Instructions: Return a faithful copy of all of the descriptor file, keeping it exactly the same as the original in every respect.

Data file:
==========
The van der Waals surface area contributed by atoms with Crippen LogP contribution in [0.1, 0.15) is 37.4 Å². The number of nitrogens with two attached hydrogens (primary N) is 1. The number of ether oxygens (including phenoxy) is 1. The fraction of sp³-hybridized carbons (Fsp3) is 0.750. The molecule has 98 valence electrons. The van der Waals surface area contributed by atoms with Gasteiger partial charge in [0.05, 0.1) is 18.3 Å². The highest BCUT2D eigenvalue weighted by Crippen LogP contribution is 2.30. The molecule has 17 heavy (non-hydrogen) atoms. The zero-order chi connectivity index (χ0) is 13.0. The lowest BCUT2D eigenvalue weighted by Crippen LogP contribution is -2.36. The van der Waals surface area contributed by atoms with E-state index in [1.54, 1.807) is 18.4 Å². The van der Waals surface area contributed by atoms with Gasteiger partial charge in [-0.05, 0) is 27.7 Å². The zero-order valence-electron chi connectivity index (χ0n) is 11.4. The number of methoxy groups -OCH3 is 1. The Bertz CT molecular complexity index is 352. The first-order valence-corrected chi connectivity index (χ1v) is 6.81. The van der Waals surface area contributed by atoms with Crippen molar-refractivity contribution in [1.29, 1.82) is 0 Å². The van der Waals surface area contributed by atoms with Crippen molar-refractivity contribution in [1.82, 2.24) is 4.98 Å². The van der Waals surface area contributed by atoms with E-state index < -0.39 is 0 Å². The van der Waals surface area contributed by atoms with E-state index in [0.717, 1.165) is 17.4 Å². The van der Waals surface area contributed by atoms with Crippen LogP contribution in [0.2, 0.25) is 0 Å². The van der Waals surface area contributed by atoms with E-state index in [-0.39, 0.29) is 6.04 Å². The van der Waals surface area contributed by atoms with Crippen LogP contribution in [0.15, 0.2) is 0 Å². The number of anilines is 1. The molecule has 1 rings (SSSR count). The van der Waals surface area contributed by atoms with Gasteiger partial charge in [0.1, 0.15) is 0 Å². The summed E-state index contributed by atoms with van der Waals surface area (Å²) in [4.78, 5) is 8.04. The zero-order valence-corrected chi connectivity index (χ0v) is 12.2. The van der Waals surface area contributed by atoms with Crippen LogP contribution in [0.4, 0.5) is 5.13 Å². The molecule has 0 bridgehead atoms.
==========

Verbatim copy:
The van der Waals surface area contributed by atoms with Crippen LogP contribution in [0.1, 0.15) is 37.4 Å². The number of nitrogens with two attached hydrogens (primary N) is 1. The number of ether oxygens (including phenoxy) is 1. The fraction of sp³-hybridized carbons (Fsp3) is 0.750. The molecule has 98 valence electrons. The van der Waals surface area contributed by atoms with Gasteiger partial charge in [0.05, 0.1) is 18.3 Å². The highest BCUT2D eigenvalue weighted by Crippen LogP contribution is 2.30. The molecule has 17 heavy (non-hydrogen) atoms. The zero-order chi connectivity index (χ0) is 13.0. The lowest BCUT2D eigenvalue weighted by Crippen LogP contribution is -2.36. The van der Waals surface area contributed by atoms with E-state index in [1.54, 1.807) is 18.4 Å². The van der Waals surface area contributed by atoms with Gasteiger partial charge in [-0.05, 0) is 27.7 Å². The zero-order valence-electron chi connectivity index (χ0n) is 11.4. The number of methoxy groups -OCH3 is 1. The Bertz CT molecular complexity index is 352. The first-order valence-corrected chi connectivity index (χ1v) is 6.81. The van der Waals surface area contributed by atoms with Crippen molar-refractivity contribution in [1.29, 1.82) is 0 Å². The van der Waals surface area contributed by atoms with Crippen molar-refractivity contribution in [1.82, 2.24) is 4.98 Å². The van der Waals surface area contributed by atoms with E-state index < -0.39 is 0 Å². The van der Waals surface area contributed by atoms with E-state index in [0.717, 1.165) is 17.4 Å². The van der Waals surface area contributed by atoms with Crippen LogP contribution in [0.2, 0.25) is 0 Å². The van der Waals surface area contributed by atoms with E-state index in [-0.39, 0.29) is 6.04 Å². The van der Waals surface area contributed by atoms with Crippen LogP contribution in [0.15, 0.2) is 0 Å². The number of anilines is 1. The molecule has 1 rings (SSSR count). The van der Waals surface area contributed by atoms with Gasteiger partial charge in [0.1, 0.15) is 0 Å². The summed E-state index contributed by atoms with van der Waals surface area (Å²) in [4.78, 5) is 8.04. The zero-order valence-corrected chi connectivity index (χ0v) is 12.2. The van der Waals surface area contributed by atoms with Crippen LogP contribution in [0.4, 0.5) is 5.13 Å². The molecule has 0 bridgehead atoms.